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Ann’s avid about the Aussie Bird Count

The Aussie Bird Count 2022 Results are in, with 3.9 million birds of 620 different species counted in Australia and 1.2 million birds counted in NSW.

Over 77,000 people across Australia braved conditions including record rains and floods to be part of the nation’s largest citizen science project.

The data they collected October 17-23, 2022 will help Birdlife Australia’s researchers better understand the birds we live with and how their populations are changing over time.

One of those 77,000 was Ann Willy, a Lane Cove resident whose backyard bird experience reflects issues SSH covered in our series of articles on urban birdlife in October and November.

Ann heard about the Bird Count just before it began and thought it sounded like fun.

“I have plenty of spare time and a big garden with lots of tall trees and I get a lot of birds. So I thought I’d give it a go.”

She used the app provided by Birdlife Australia and found it very helpful and easy to use.

“I started to get hooked. So I did it every day for two weeks.”

Ann’s isn’t a formal garden; it’s a bit bushy and wild. There are agapanthus and clivia but otherwise she has planted natives. There is a large fig and a lot of gums, including a big stringy bark where magpies nest.

It’s a sheltered garden with a birdbath so a lot of birds come for a bath or a drink.

Her favourites are Maggie May the magpie and her family.

“There are three of them now. First the female moved into our garden. She found a mate and a year passed before they appeared with a chick.

“I go out to have a chat with them. It’s really nice.”

Sometimes she gives the magpies sunflower seeds as treats and it seems they have been leaving presents in return.

“One day my husband saw a blue coat hanger on the paving outside our back door. When I went out to have a look Maggie May came down next it. She looked at it and I looked at it and she looked at it and we chatted.

“I thought she was trying to take it to her nest so I left it there for a few days. Eventually I took it inside. But sometime later there was another blue coat hanger. Since then there have been six more.”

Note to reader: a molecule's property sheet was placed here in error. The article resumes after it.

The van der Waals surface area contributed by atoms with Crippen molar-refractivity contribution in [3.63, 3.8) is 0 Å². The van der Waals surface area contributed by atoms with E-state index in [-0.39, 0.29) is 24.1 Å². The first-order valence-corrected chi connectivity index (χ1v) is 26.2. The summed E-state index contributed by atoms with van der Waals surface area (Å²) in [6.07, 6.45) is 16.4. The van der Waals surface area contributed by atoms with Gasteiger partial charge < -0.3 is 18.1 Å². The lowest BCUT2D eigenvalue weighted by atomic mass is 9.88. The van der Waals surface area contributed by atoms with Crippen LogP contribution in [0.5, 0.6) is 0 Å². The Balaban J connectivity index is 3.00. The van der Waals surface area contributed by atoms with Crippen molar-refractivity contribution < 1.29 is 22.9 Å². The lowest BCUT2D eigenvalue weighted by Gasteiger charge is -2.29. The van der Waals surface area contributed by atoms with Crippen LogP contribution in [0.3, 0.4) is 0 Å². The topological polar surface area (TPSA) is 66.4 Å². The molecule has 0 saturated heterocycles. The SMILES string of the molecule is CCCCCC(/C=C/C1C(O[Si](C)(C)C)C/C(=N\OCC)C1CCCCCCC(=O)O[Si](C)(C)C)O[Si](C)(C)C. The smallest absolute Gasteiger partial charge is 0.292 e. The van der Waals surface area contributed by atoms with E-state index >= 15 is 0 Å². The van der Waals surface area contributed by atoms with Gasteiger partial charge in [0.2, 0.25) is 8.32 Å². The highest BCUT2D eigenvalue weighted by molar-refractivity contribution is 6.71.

“It’s quite lovely.”

Lorikeets are the most plentiful birds in Ann’s garden and that accords with the results of the Bird Count.

The rainbow lorikeet easily took out the number one spot as most numerous bird — for the ninth year running.

In NSW the next most counted birds were the noisy miner and sulphur crested cockatoo.

Ann gets cockatoos in her garden (which she’s not so keen on) along with tawny frogmouths and king parrots. She also sees red wattlebirds and bush turkeys in the neighbourhood, while crested pigeons nest next door.

She also has a lot of noisy miners. “They are probably the second most dominant birds in our garden. They are quite bossy and chase a lot of things away.

“They even have a go at the magpies. But it’s interesting because they are resident and the magpies are resident and they sort of know who lives in our garden. As long as everyone behaves they tolerate each other.”

A kookaburra in flight in Ann Willy’s backyard in Lane Cove. Photo: Ann Willy

Ann doesn’t consider herself a bird nerd or citizen scientist. “I don’t know enough to be a nerd. I’m just someone who likes birds and does as much for them as I can.”

She once did a course on birds at Taronga Zoo; part of continuing education through the University of Sydney.

“We went on excursions to wetlands near Windsor and Cumberland State Forest at West Pennant Hills.

“The guy who took us was amazing. He could identify 15 birds just by their song early in the morning.”

Ann said it wasn’t hard to stick with the Bird Count for two weeks.

“The time went so quickly. It was fun. I tried to increase my count each day as I was learning.”

One thing she learned was that butcherbirds have a lot of different calls. “It was only after I found that one was nesting in the nature strip in my street that I realised it wasn’t a currawong calling. Now I see one nearly every day and it is lovely.”

She said it was interesting to be part of so many people participating in the Bird Count and she was aware of how the count could be a barometer for the health of the environment and decline of bird species.

“I have certainly noticed a change in the birds that we’ve had in our garden.

“We’ve been here for 40 years and I know when we first moved in there were a lot of smaller birds that we don’t see now, like bulbuls, silvereyes and willie wagtails.

“We had pardalotes at one stage. But then we got a cat and the small birds moved out.

“Now we are without cats we have more birds, but not the small ones. I think the noisy miners have a lot to do with it.”

Ann said since the Bird Count she had been paying more attention to birdcalls and trying to identify the birds and see what they were doing.

The Aussie Bird Count was a very rewarding experience, she said. “I’m happy that I’ve done it and I’m sure I’ll do it again next year.”

The 2023 Aussie Bird Count will take place October 16-22.

If you’re keen to submit bird surveys year-round, you can check out Birdlife’s bird monitoring programs: Birds in Backyards and Birdata.


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